Regal Cinemas will introduce surge pricing at some movie theaters next year — Quartz

Markets work best when highly valued goods and services are more expensive. And generally, people are fine with that. We understand that prime cuts of filet mignon cannot cost the same as McDonald’s burgers, and that there’s a reason first-class plane tickets cost more than coach. If these things were all the same price, it would be a disaster, with demand far outstripping supply of sought-after items.

Yet for some reason, for products that cost more or less depending on the time when you buy them, this logic appears to fail us. Surge pricing, the practice of increasing prices at times when demand is high, feels unjust. Uber and Lyft’s practice of raising prices when there is more demand for cars drives customers crazy. When shops charge more for snow shovels during snowstorms, people find it deeply unfair. This shouldn’t be the case: Competitive markets work best when sellers can maximize revenue. This makes more of a product to be available when buyers want it most.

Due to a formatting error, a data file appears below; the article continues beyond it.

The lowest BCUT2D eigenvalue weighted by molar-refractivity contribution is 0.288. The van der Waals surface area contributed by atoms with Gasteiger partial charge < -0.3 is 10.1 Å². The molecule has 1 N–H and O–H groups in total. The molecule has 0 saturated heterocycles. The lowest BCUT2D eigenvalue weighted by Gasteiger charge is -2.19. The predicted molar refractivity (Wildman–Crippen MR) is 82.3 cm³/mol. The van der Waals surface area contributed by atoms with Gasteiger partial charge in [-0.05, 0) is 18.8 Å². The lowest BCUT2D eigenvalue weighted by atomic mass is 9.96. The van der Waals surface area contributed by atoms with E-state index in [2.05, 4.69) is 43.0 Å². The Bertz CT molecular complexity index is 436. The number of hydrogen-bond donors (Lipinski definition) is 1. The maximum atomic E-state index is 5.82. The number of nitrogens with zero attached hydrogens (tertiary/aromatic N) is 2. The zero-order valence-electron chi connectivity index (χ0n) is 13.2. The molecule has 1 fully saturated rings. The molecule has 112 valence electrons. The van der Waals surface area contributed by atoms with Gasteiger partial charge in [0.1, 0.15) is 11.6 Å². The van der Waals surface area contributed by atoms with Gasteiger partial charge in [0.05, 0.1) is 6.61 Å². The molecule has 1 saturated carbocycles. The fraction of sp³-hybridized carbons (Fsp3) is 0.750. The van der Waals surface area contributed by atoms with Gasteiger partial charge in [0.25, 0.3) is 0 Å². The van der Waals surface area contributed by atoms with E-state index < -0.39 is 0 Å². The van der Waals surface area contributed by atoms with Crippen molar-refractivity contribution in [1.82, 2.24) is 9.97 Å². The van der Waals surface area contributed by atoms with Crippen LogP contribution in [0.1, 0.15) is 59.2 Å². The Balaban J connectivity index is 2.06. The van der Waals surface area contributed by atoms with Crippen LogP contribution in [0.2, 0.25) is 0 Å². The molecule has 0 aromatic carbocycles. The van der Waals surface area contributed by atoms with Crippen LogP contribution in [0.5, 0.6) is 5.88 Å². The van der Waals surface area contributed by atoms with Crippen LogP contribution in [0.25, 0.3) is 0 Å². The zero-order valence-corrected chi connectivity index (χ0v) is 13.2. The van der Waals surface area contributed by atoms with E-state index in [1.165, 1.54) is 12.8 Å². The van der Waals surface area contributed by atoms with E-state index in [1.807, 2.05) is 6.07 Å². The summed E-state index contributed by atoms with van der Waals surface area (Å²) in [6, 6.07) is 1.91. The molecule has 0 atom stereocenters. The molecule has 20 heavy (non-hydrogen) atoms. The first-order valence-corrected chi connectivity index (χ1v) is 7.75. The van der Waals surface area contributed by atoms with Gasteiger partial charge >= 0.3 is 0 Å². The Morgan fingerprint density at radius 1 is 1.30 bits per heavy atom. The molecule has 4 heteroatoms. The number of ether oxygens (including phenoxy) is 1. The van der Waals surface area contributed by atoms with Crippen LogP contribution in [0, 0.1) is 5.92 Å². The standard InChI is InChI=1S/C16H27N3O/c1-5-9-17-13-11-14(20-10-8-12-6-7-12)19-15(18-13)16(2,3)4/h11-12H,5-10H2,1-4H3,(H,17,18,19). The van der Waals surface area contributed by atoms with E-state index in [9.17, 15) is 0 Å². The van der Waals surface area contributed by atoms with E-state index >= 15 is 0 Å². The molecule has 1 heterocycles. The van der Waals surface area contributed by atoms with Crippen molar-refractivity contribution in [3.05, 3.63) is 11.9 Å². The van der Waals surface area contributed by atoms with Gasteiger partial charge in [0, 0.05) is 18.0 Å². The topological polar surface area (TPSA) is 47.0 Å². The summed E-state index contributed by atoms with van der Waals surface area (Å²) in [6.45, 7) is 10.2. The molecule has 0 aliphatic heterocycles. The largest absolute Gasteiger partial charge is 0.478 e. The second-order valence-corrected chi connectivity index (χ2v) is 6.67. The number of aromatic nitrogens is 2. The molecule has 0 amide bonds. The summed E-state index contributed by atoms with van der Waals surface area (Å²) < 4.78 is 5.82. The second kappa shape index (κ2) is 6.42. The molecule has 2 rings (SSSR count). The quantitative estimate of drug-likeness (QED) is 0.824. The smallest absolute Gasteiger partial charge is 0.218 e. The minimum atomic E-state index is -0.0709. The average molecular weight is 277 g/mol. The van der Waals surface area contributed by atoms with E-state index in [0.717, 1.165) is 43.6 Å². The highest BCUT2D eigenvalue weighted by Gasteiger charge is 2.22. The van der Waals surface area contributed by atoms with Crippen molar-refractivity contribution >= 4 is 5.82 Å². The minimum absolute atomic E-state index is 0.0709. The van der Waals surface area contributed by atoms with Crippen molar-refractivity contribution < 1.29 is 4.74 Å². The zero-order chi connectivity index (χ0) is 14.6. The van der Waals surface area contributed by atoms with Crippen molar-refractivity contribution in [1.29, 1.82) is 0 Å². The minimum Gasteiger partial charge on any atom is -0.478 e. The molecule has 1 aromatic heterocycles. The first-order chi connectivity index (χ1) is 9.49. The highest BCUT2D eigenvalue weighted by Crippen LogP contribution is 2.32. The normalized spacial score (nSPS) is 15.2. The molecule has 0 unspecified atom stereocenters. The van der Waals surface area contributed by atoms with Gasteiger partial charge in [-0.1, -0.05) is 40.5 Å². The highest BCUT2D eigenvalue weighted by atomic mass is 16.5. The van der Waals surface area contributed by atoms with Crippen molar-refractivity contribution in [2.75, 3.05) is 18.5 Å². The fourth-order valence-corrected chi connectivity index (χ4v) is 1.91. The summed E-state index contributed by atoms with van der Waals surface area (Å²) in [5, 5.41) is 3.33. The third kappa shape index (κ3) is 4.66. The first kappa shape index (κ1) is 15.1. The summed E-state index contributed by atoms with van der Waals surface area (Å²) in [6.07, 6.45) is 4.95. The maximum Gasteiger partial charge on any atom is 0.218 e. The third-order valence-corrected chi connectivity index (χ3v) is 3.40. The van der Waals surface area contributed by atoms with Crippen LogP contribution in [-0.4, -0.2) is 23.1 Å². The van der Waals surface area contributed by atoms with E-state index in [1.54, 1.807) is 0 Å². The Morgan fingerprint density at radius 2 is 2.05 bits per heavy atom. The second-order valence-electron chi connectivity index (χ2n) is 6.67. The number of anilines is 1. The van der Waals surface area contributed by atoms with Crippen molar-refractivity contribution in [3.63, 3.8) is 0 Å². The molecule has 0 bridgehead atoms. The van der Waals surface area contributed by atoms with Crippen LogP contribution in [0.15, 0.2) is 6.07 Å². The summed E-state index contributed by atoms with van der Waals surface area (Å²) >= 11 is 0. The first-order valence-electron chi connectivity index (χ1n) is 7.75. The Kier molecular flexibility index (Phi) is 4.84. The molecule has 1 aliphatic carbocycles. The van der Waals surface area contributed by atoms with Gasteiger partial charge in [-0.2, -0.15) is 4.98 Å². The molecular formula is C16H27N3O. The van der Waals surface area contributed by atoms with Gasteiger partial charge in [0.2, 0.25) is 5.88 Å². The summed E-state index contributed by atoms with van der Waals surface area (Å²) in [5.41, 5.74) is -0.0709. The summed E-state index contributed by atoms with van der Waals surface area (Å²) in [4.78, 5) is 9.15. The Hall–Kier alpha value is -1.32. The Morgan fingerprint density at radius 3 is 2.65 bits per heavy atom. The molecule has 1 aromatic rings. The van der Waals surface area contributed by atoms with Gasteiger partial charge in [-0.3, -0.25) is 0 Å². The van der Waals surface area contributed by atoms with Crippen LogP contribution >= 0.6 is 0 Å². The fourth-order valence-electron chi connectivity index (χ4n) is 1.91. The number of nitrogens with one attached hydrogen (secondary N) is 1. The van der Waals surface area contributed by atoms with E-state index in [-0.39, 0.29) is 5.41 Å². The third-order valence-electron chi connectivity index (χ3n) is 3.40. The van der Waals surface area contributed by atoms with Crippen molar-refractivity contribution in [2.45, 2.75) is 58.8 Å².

Variety reports that Regal Cinemas will begin testing demand-based pricing (another term for surge pricing) in early 2018. The US’s second-largest theater chain plans to charge higher prices for movies and showtimes that are hot tickets, and lower prices for flops and inconvenient times. Regal CEO Amy Miles said the goal is to “drive incremental revenue in peak periods and incremental attendance in non-peak periods.” The new pricing model will be trialled in several markets that have not yet been announced.

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Regal Cinemas will introduce surge pricing at some movie theaters next year — Quartz.